Faced with declining Medicare reimbursements and increased susceptibility to being bought out by larger providers, rural hospitals have been fighting lean financial times. But small community facilities received a long-awaited funding boost in December 2000 when Congress, in last-minute negotiations, set aside nearly $1 billion for Medicare disproportionate-share payments for rural hospitals over the next five years.
How rural hospitals can take advantage of this new funding and best identify opportunities for additional reimbursement designated solely for struggling community facilities will be the focus of a presentation at the HFMA's annual meeting.
The session, "Rural Hospital Regulatory and Reimbursement Update," will be given by Timothy Wolters, a partner with Baird, Kurtz & Dobson, a Springfield, Mo., public accounting and consulting firm, and Eddie Marmouget, senior manager, also with Baird, Kurtz & Dobson.
Set for 10: 30 a.m. to 12: 30 p.m. Wednesday, June 20, the presentation is targeted at financial managers and will illuminate the complex interrelationships between Medicare reimbursement and hospital operational decisions.
"Congress has realized that it's harder for rural hospitals to adjust when reimbursement is going down, and they've put in some fixes over the last few years to try to make up for the cuts," Wolters says. "But a lot of hospitals are not sure how to take advantage of some of those."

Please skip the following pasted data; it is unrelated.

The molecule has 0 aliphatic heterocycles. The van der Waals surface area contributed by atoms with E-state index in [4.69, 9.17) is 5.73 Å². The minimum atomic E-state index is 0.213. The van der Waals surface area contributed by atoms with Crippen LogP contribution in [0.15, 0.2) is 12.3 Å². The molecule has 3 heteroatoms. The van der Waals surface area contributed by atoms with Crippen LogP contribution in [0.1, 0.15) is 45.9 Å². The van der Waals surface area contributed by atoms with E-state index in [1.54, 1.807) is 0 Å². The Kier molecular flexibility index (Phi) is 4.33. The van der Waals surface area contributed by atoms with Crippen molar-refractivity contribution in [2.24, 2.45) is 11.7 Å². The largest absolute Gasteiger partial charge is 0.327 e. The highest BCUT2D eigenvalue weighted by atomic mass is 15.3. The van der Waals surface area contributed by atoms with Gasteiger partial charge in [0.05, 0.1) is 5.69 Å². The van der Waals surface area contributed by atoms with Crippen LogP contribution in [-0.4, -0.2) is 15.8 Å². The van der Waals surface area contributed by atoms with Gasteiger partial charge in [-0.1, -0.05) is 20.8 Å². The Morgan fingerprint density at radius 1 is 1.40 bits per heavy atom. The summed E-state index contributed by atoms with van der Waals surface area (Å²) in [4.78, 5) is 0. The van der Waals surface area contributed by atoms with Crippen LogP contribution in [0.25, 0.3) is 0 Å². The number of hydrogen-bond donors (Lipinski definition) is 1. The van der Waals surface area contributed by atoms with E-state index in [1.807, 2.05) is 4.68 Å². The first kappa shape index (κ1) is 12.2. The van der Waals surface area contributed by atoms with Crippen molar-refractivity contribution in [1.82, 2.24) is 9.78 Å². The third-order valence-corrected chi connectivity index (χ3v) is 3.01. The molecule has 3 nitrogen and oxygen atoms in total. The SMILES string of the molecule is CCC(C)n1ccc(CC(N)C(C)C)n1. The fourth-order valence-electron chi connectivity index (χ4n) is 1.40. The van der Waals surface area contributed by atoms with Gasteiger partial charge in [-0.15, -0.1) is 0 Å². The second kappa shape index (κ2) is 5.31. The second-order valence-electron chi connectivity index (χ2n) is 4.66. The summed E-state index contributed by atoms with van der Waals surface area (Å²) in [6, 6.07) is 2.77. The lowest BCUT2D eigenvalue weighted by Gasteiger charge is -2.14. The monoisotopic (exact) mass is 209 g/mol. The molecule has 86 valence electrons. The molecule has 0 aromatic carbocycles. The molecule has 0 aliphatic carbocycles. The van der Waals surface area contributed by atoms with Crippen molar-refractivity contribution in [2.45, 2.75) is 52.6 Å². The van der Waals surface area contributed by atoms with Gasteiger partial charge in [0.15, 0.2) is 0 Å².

In their talk, Wolters and Marmouget will detail recent changes in reimbursement provisions for sole community hospitals as well as other classification categories for rural hospitals receiving special payment considerations. Among categories highlighted will be the "critical access" classification, designed for very small hospitals with relatively high fixed costs that want to preserve their inpatient services.
"Hospitals have to look carefully to decide whether they want to move that route because it could actually hurt them in some cases to choose that classification," Wolters says. "So they really have to do some evaluation to determine whether or not it makes sense. And we're going to look at that."
Wolters adds that in addition to focusing on changes in hospital reimbursement provisions, the seminar will also address Medicare updates for services such as skilled nursing and home health.